Monday, April 22, 2013

A Step Backwards for Down syndrome Advocacy

I've been out of the loop for a bit.  As most of you know, recently my son had open heart surgery to repair his AVSD.  I haven't been around in the online scene as of late which has been troubling me.

What's troubled me more is a current shift in thinking, especially when it comes to the events following the death of Ethan Saylor.  I was saddened to come back from my hospital hiatus to see that not only some advocates, but even some of the major organizations are pushing towards "Down syndrome specific training" for police and first responders.

I'm not going to beat around the bush: I think this is really a misguided application of energy.  One in fact, that may undo years of hard won advances with Down syndrome advocacy.  There are a few reasons for this, some of which I'm sure haven't been considered by those who are pushing for it.

Firstly, who decides what subjects are taught or what aspects of Down syndrome will be highlighted in this training?  What does this proposed training involve?  Not too long ago, the community was rocked by a supposed "nursing" site posting an old image caricature of an infant with Down syndrome.  Many of the "conditions" presented were irrelevant, occur in the greater population at random and have no bearing on quality of life.  What will affect a person with DS life are things like heart disease, which the general population also has and in much greater numbers.  There are umpteen studies showing that positional asphyxiation is a reality.  Law enforcement and any person using restraint (including us psych folk) are well aware of this.  Every single document, every single video that I have come across in my search clearly outlines the danger of positional asphyxiation.  A person with DS is in danger of dying when restrained face down on the ground, yes.  So is everyone else.  Except in Maryland, apparently.  The reality is, these deputies knew the dangers and chose to ignore them, or quite frankly, simply didn't care.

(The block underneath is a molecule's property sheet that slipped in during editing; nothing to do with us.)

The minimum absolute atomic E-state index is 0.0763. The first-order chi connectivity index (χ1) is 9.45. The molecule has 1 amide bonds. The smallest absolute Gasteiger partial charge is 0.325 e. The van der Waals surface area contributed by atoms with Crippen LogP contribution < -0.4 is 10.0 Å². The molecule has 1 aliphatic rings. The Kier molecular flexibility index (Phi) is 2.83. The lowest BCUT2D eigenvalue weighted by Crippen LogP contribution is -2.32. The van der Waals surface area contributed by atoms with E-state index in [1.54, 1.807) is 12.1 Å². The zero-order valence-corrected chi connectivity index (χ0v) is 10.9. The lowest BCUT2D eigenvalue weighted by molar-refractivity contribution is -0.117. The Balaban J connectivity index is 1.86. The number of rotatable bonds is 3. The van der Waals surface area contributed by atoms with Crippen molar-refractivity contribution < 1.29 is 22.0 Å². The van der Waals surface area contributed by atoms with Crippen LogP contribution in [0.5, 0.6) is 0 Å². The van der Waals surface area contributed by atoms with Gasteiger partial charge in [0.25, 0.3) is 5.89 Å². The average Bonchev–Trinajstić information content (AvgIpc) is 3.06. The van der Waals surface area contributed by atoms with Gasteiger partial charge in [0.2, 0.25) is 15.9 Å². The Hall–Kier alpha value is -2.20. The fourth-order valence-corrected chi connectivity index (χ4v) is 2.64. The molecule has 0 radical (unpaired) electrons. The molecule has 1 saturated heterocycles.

Secondly, who is qualified to teach 'Down syndrome specific training'?  Physicians?  Lawyers?  Other law enforcement?  The National "Advocacy" Organizations?  Training also needs constant updating and re-certification.  Who designs these courses, who are the supposed experts here?   Who accredits them?  From what sources does their information come from?  If you remove the money from the equation (as people will have to be paid to come up with this course material, train the target audience, maintain the certification and audit those with the training), who really benefits from this training?  The officers, who will look at it as one more thing to endure to get their superiors off their case for one more year?  With that in mind, will these strategies really get incorporated into everyday use?

Thirdly, and most importantly is the glaringly obvious thing that people are missing: